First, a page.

Over at the New York Times, Matt Ritchel asks why we still have to take out our laptops at security screenings even though many of them are scarcely bigger than tablets. The TSA refuses to explain, citing security concerns. After rejecting a series of possible lines of reasoning, Ritchel finds an anonymous security expert who is willing to tell him that it is nothing more than "security theater," an effort to make us feel that something is being done to protect us.
The feebleness of this effort aside—after all, who really feels the TSA is effective at anything besides the catching the most primitive efforts, building long lines at the airport, and existing as a form of republican social welfare—it points to something that I allude to in the Situated Technologies Pamphlet I just completed with Helen Nissenbaum.
Network culture clearly has a drive toward openness and transparency. The freedom of sharing and ease of building upon information encourages that. At the same time, there are plenty of individuals and institutions with power who see that freedom as something for the Muppets of the world while they themselves hide behind the curtains. To them, our own haplessly naïve transparency is something to exploit from their citadels, be they in the government or in finance. In turn, we have to hope that those in power won't abuse it too badly, that taking out laptops at the security line as a ritual is the worst of it.
We're still early in all this and just as the Democrats adopted civil rights as a mission in the 1950s, one day these issues may be taken up by political parties. Until then, it's not just up to power to stay vigilant, it's up to us to stay vigilant of power.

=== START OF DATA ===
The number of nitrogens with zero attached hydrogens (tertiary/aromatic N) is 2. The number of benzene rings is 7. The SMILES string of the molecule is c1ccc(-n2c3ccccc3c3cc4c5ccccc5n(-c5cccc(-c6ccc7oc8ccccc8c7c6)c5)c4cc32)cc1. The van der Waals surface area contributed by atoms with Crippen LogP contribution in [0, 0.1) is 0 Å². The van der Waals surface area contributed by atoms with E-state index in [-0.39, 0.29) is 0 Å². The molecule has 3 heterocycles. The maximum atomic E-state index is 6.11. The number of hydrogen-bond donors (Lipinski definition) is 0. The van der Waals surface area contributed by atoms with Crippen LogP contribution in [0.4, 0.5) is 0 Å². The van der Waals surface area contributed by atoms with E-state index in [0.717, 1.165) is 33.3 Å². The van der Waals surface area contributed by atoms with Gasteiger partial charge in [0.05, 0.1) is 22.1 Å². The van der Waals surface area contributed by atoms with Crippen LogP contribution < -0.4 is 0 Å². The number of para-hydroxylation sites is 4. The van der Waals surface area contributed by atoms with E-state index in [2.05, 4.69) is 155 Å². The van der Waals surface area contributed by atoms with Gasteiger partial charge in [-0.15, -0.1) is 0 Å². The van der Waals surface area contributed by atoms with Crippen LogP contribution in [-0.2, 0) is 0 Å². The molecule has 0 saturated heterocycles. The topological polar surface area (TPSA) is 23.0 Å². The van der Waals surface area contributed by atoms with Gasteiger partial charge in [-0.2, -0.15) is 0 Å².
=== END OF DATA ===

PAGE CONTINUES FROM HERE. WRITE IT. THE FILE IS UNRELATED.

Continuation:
I am delighted to announce that the last of the Situated Technologies Pamphlets Series has been released today. Titled "Modulated Cities: Networked Spaces, Reconstituted Subjects," this pamphlet consists of a conversation between NYU media, culture, communication and computer science professor Helen Nissenbaum and myself on the topic of privacy under network culture.
It was a great honor to be a part of this series and to get a chance to get to know a brilliant scholar of network culture. I'm deeply grateful to series editors Trebor Scholz, Mark Shepard, Omar Khan as well as Rosalie Genevro and Gregory Wessner at the Architectural League and Jena Sher, who did a brilliant design. Most especially, I'm grateful to Helen, who expanded my thinking about the issue, and about network culture in general, greatly. You may download the book here, or purchase an on demand copy here.
The topic of privacy under network culture is a huge one, and just during the time since we finished editing the book we read about the brief life of the iPhone app Girls Around Me and about the NSA's construction of a massive surveillance facility in Bluffdale, Utah that will be able to store and parse virtually any transmissions taking place over the Internet.
The Network Culture book, which is moving slowly but surely, ends with a discussion of issues of privacy and control. Rather than being a sideline or something that designers don't need to think about, privacy is crucial to us as I hoped to highlight by choosing the image by photographer Michael Wolf for the cover to underscore how longstanding questions of transparency have been to architecture.
If you're intrigued, then come to the Architectural League's Beneath and Beyond Big Data event on April 28th from 2 to 5pm at the Cooper Union's Rose Auditorium. Helen and I will be there in conversation with Trebor as will a host of other designers and thinkers associated with Situated Technologies. –
Please take a look and let me know what you think.